Increased violence and forced displacement continue to affect the humanitarian situation in northeastern Nigeria – the key hotspot of the armed conflict in the country – that has been further aggravated by trade disruptions and an economic decline linked to the effects of the coronavirus disease 2019 (COVID-19). The latest Cadre Harmonisé analysis (March 2021) indicates that 9.2 million people countrywide face crisis or worse levels of food insecurity (March–May 2021), of whom 3.2 million in Adamawa, Borno and Yobe states. This figure is expected to increase to over 12.8 million people, of whom 4.4 million in the three northeastern states, during June–August 2021, unless resilience-focused and humanitarian actions are taken.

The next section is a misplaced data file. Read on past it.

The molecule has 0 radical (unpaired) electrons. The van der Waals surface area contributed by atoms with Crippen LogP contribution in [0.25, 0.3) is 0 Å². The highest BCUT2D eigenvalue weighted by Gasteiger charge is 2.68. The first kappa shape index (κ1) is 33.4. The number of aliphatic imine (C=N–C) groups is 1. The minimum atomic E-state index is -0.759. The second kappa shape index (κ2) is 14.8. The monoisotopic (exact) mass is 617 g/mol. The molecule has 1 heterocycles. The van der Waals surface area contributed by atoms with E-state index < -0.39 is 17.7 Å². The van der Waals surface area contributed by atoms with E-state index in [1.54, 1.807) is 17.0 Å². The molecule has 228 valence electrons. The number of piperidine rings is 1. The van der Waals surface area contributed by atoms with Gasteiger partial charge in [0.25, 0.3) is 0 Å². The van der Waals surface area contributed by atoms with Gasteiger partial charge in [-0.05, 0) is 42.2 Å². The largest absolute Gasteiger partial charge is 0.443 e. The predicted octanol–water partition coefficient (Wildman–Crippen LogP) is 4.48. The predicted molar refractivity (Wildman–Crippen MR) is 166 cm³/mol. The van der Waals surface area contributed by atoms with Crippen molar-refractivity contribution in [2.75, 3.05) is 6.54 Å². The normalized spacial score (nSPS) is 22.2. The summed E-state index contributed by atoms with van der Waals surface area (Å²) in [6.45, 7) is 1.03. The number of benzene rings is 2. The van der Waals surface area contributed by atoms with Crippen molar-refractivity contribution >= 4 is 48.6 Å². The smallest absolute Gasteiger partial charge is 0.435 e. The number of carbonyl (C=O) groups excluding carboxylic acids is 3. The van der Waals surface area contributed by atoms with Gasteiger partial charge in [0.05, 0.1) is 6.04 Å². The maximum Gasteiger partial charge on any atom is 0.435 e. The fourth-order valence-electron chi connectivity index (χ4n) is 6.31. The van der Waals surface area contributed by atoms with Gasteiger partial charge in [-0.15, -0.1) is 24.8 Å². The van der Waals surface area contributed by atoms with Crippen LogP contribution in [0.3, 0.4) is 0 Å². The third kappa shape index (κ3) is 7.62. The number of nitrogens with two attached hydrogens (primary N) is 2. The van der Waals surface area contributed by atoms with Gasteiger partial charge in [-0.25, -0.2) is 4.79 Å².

Climate change and variability, limited access to agricultural land and high food prices are also adversely affecting the food security and nutrition in the northeastern states. With the deterioration of the food security situation and an increased risk of famine in areas of Borno state, providing agricultural inputs to the most vulnerable households in time for the planting season starting in June is crucial to quickly increase food availability and access. In addition, livestock rearing and aquaculture interventions mitigate the risk of seasonal crop failure and other climate-related shocks, underlining the importance of diversifying livelihoods production and income sources. Finally, providing fuel-efficient stove production support will mitigate risks linked to malnutrition, protection, deforestation, health and communal tensions over natural resources.